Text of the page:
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Bible Study: Proper 21 (C) – 2016

September 26, 2016

Jeremiah 32:1-3a, 6-15

In our passage today, we hear about a besieged city. Jeremiah is told by God to buy land. He buys it for 30 pieces of silver, a hefty sum that is echoed later in the story of Judas’ death. If the three most important things in real estate are location, location, and location, the fourth thing is DON’T BUY LAND THAT’S ABOUT TO BE CONQURED BY THE BABYLONIANS!

Only a foolish buyer would make such a purchase. Only a buyer who thought his people would own that land again. Jeremiah shows us that God sometimes calls us to make an investment that may seem foolish today, but is a statement of faith for the future.

  • What faith-filled, foolish decision is God calling you to make?
  • Have you ever given a gift in an uncertain time?

Psalm 91:1-6, 14-16

While serving as an Army chaplain in Baghdad, Iraq I received a gift in the mail. It was a camo handkerchief that had Psalm 91, “The Soldier’s Psalm,” printed on it. We were supposed to put it in our helmets to keep us safe. The legend was that a unit in World War II had a zero casualty rate because everyone carried these handkerchiefs. Soon, boxes and boxes of them arrived from the USA and thousands of soldiers were stuffing them in their helmets.

Although I memorized this Psalm, in the King James Version of course, as a child, the Psalm suddenly took on a new meaning for me. That was around ten years ago, and my conversation with this Psalm is still ongoing. This Psalm is beloved since it promises so much. Deliverance from disease, massacre, and falling. It was so over-the-top that the Satan quotes it to Jesus when he tempts him. Was Satan tempting me in Iraq with these same words? Is Satan still tempting me as I write this reflection?

Around the same time I put the hanky in my helmet I also started praying the Compline office with some other Army chaplains. Even though Psalm 91 was the longest choice, it was often picked by my fellow chaplains because it spoke to us in our uncertainty.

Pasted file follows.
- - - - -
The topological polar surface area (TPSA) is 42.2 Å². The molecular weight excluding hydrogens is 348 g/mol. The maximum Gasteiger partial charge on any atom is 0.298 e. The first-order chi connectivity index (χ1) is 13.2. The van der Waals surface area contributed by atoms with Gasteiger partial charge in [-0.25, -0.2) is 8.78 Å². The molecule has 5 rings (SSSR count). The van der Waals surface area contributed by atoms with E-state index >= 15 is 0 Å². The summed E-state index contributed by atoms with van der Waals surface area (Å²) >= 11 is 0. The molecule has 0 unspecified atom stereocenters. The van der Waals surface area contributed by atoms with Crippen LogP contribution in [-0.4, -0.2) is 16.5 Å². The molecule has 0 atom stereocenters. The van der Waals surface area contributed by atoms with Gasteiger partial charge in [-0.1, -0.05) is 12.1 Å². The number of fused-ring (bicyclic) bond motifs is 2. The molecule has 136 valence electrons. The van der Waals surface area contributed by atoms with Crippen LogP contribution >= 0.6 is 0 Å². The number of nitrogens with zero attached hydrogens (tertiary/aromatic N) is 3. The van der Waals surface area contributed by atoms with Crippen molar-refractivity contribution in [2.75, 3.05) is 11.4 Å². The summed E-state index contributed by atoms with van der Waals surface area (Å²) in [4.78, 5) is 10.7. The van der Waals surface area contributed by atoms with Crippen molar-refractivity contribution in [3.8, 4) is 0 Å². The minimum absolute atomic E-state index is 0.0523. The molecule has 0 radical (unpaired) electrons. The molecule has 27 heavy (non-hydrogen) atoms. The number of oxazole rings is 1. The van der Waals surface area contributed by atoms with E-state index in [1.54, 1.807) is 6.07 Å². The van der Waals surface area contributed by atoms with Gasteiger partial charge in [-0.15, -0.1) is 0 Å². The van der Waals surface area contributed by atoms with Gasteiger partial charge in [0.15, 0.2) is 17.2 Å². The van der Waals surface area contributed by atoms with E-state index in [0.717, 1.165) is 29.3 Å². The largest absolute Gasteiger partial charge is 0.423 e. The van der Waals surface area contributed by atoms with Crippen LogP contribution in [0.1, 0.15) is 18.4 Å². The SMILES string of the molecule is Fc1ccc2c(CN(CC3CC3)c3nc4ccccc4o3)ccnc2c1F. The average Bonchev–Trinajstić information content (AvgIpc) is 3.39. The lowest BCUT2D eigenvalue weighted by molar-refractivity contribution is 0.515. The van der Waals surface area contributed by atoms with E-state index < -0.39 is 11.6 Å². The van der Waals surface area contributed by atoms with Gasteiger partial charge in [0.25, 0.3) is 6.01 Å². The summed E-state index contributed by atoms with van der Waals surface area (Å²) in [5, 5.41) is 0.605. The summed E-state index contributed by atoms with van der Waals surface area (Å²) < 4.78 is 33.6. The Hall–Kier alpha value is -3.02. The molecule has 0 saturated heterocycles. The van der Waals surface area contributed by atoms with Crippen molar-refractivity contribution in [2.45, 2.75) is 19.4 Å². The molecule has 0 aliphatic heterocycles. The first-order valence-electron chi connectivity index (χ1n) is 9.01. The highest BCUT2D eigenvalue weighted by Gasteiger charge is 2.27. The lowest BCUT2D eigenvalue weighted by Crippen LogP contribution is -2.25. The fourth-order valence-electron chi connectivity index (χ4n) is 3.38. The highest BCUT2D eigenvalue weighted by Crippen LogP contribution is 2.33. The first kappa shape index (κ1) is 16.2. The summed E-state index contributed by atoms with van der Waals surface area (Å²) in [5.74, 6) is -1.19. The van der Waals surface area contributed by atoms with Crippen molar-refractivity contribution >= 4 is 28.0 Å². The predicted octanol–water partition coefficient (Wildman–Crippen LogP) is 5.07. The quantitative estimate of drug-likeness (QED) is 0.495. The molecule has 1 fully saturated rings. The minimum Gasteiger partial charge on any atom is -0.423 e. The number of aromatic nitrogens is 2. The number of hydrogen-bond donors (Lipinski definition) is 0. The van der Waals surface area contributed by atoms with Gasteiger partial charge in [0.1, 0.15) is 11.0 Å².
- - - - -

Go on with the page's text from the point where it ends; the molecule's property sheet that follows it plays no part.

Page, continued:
Today, I understand the Psalm liturgically, and refuse to make it a talisman—a rabbit’s foot in war. It comforts me not because I think it will keep me from all suffering (for it certainly did not in Iraq), but because it centers me in my relationship with God and with the community I pray Compline with as often as I can.

  • How does our practice (Praying together, reading, meditating) give us confidence during difficult times?
  • IS there a difference between praying alone and praying with others?

1 Timothy 6:6-19

Since we are mere days away from electing a new President of the United States, St. Paul’s political statements in this letter to his disciple, Timothy, give us much to ponder. He urges Timothy to be strong in the face of judgement by political rulers. He uses the example of Jesus to show him how it’s done. Pontius Pilate was probably not elected, but was likely appointed by Tiberius, the second emperor of Rome who succeeded Caesar Augustus, who appears in Luke’s nativity.

Roman Caesars were not kings. They actively avoided royal titles like emperor or king because of their ongoing insistence that Rome was still a republic. But, in Judea and elsewhere in the empire, everyone knew better. They knew they were kings. At Jesus’ trial the crowd shouts, “We have no king but Caesar!”

Even though Herod and his sons were called “King” they still had to buy their kingship from the emperor in Rome. It is in this context that St. Paul’s spiritual statement, that Jesus is “the blessed and only Sovereign, the King of kings and Lord of lords” becomes a political statement.

The Apostle reminds Timothy, and us, that money or political power are not the ultimate authority in our lives.

  • How might you pray the words, “Thy Kingdom come, Thy will be done” during this election season?
  • How do we remind our fellow American citizens of our king of kings and lord of lords?

Luke 16:19-31

When I was about eight, I was surprised by the death of our family dog, Licorice. I did not like the dog. She scared me with her incessant barking, so I avoided her. When she bit a boy in the neighborhood, she had to be killed. Later, we found out the boy often threw stones at her, but a bite was a bite.

I am sadder now than I was then about her death. Back then, I was just surprised. The most surprising thing about her death was the slow realization that she was NEVER COMING BACK. Never. Not in a day, in a week, or in five hundred years.

Is that why death is so disturbing and fascinating to us? Is that why this story Jesus tells about the rich man and Lazarus is so compelling?

We often abstract this story to figure out how Hades works, or to determine the final abode of the rich and the poor. The larger point of Jesus story is not so much about Lazarus and the rich man, or even Abraham. The main point is about himself. He is inviting us to contemplate the stranglehold of unbelief that caused his original audience and us to pull the wool over our own eyes, so we cannot be open to the kingdom of love and justice that Jesus is inaugurating. As C.S. Lewis observed, “The door to hell is locked from the inside.”

  • What experience brought you to consider the love of Jesus?
  • What are you fooling yourself about?

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Christopher Sikkema


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